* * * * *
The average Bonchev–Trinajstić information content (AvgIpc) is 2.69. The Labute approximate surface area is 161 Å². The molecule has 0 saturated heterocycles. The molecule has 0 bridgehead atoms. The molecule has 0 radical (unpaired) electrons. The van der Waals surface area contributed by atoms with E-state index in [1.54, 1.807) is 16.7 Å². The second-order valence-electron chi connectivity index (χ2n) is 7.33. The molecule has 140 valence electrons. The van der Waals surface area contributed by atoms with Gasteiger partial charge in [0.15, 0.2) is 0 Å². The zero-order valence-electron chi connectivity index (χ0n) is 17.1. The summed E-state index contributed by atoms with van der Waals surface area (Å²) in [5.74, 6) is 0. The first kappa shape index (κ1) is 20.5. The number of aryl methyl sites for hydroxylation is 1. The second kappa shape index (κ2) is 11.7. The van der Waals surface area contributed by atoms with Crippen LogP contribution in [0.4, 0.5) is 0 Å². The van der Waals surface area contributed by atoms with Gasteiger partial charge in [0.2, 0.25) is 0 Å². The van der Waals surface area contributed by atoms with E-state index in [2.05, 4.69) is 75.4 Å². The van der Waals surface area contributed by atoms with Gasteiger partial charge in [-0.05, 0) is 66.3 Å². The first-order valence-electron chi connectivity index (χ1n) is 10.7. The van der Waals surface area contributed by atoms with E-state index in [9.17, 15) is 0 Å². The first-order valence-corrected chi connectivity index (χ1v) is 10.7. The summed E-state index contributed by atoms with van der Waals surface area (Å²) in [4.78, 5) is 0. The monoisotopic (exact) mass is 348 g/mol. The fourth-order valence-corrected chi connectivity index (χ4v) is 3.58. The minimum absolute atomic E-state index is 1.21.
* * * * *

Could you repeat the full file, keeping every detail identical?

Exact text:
The average Bonchev–Trinajstić information content (AvgIpc) is 2.69. The Labute approximate surface area is 161 Å². The molecule has 0 saturated heterocycles. The molecule has 0 bridgehead atoms. The molecule has 0 radical (unpaired) electrons. The van der Waals surface area contributed by atoms with E-state index in [1.54, 1.807) is 16.7 Å². The second-order valence-electron chi connectivity index (χ2n) is 7.33. The molecule has 140 valence electrons. The van der Waals surface area contributed by atoms with Gasteiger partial charge in [0.15, 0.2) is 0 Å². The zero-order valence-electron chi connectivity index (χ0n) is 17.1. The summed E-state index contributed by atoms with van der Waals surface area (Å²) in [5.74, 6) is 0. The first kappa shape index (κ1) is 20.5. The number of aryl methyl sites for hydroxylation is 1. The second kappa shape index (κ2) is 11.7. The van der Waals surface area contributed by atoms with Crippen LogP contribution in [0.4, 0.5) is 0 Å². The van der Waals surface area contributed by atoms with Gasteiger partial charge in [0.2, 0.25) is 0 Å². The van der Waals surface area contributed by atoms with E-state index in [2.05, 4.69) is 75.4 Å². The van der Waals surface area contributed by atoms with Gasteiger partial charge in [-0.05, 0) is 66.3 Å². The first-order valence-electron chi connectivity index (χ1n) is 10.7. The van der Waals surface area contributed by atoms with E-state index in [9.17, 15) is 0 Å². The first-order valence-corrected chi connectivity index (χ1v) is 10.7. The summed E-state index contributed by atoms with van der Waals surface area (Å²) in [4.78, 5) is 0. The monoisotopic (exact) mass is 348 g/mol. The fourth-order valence-corrected chi connectivity index (χ4v) is 3.58. The minimum absolute atomic E-state index is 1.21.